The firstborn and tithe offerings were eaten for two days and a night. The Passover offering was eaten only at night.

In the course of our history we have experienced days of divine light, as well as nights of spiritual darkness. Generally speaking, there were two daytime eras—the periods in which the first, and then the second, Beit Hamikdash manifested the divine presence in our world. Between these two days was a brief night—the seventy-year Babylonian galut, when the Holy Temple lay in ruins and the people of Israel were exiled from the Holy Land.1 Following the sunset of the second day, we were plunged into the blackest of nights—into our current centuries-long galut, rife with suffering and persecution, confounded by doubt and spiritual dissonance, and marked by the near-total concealment of the face of G‑d.

A normal relationship with G‑d could be had only in the “two days and a night” that preceded our present galut. These were times in which G‑d showed Himself to man—even in Babylon we had prophets and other expressions of divine immanence. But when the sun set on the second day, the flesh of the firstborn and tithe offerings could no longer be eaten. No longer could the divine truth be experienced within the workings of nature or accessed by the conventional processes of spiritual endeavor. No longer could man experience gratification in his spiritual life, for a glimpse of the divine had become an elusive dream.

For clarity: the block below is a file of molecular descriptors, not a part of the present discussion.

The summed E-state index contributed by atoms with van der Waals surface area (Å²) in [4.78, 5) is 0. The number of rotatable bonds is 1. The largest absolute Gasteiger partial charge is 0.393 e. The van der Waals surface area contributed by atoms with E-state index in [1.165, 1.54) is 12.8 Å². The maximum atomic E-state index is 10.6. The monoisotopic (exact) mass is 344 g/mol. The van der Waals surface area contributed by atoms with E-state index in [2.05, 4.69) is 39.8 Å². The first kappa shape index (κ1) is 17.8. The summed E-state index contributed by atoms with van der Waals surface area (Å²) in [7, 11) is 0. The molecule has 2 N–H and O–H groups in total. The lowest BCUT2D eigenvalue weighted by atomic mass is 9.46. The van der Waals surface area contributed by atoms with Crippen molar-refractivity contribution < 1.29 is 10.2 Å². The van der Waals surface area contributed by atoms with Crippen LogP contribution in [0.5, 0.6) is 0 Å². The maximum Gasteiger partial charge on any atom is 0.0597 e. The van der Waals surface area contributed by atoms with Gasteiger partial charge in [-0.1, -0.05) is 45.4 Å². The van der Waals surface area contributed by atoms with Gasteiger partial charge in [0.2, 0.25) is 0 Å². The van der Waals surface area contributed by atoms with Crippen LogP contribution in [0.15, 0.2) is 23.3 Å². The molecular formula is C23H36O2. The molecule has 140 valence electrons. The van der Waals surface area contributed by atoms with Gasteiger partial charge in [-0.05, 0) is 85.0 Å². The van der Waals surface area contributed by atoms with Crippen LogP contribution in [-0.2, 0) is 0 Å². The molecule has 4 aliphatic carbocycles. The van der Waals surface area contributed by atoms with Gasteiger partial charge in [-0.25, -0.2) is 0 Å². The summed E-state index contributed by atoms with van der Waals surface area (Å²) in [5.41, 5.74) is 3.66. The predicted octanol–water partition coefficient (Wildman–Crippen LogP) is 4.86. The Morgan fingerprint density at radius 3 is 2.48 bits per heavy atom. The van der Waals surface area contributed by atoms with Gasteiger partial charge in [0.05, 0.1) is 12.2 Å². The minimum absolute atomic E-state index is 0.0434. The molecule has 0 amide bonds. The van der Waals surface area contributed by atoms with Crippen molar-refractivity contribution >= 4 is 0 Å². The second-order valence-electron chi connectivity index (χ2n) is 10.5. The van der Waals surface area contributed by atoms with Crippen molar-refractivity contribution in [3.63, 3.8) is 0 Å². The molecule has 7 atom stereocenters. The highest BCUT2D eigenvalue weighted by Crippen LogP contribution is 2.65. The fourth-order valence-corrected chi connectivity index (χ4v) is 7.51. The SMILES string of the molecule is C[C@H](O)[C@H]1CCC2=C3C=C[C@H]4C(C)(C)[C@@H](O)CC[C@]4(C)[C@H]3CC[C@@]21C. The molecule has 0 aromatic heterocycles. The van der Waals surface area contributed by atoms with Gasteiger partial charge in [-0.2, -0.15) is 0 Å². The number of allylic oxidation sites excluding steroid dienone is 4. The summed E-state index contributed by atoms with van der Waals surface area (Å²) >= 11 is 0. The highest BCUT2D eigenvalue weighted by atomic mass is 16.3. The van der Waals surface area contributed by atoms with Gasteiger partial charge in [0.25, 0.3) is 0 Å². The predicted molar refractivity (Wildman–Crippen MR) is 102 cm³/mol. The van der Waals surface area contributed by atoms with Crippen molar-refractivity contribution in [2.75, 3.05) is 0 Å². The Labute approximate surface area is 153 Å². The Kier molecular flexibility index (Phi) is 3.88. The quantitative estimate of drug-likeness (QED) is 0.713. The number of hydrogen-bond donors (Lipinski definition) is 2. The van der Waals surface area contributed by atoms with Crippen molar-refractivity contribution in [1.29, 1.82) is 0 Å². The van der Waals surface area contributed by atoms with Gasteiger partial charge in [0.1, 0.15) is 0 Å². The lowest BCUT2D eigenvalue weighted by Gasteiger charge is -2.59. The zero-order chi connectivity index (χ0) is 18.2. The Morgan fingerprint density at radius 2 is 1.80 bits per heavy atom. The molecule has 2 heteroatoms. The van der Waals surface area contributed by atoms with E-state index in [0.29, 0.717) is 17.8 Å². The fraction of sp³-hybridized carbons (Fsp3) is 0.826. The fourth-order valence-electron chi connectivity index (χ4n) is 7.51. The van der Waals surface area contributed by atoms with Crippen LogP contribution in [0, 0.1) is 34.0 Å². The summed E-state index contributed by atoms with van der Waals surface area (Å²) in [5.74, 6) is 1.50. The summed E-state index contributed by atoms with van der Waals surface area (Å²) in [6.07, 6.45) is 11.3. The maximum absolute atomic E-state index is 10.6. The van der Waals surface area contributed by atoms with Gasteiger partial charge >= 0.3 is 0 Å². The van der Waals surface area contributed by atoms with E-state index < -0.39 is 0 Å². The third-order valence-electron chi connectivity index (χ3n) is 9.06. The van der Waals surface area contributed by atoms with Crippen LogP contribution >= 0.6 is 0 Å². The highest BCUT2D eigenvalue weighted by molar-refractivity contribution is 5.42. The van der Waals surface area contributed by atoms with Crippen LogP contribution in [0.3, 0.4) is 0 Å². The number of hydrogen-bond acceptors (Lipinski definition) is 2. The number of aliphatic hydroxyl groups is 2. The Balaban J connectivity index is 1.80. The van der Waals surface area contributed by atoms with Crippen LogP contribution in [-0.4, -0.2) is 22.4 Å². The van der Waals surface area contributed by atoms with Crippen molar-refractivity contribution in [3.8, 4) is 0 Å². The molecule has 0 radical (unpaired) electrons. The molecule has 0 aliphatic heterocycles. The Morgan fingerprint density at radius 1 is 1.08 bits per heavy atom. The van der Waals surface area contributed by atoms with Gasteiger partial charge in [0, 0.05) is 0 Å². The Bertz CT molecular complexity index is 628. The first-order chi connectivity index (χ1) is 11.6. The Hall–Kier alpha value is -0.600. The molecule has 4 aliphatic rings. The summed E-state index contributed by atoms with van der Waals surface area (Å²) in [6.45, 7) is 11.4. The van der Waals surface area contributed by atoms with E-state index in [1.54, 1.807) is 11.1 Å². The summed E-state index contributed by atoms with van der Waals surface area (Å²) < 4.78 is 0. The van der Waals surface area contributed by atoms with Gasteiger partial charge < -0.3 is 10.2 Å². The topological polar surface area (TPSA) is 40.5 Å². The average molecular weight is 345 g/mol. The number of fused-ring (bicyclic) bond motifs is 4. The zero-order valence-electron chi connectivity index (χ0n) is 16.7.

In this night of nights, man’s striving for the divine is an unquenchable fire, an unrealizable yearning, an unconsummatable love. But for that very reason, it is deeper and truer than the fire-and-water concoctions of the past. In this night of nights, our yearning for G‑d is not focused upon first or tenth attributes, or filtered through orders of evolution. In this night of nights, our yearning for G‑d is not mitigated by plateaus of gratification. It passes over all systems and processes, to strive for the very essence of G‑d—an endless striving for the most endless of objectives.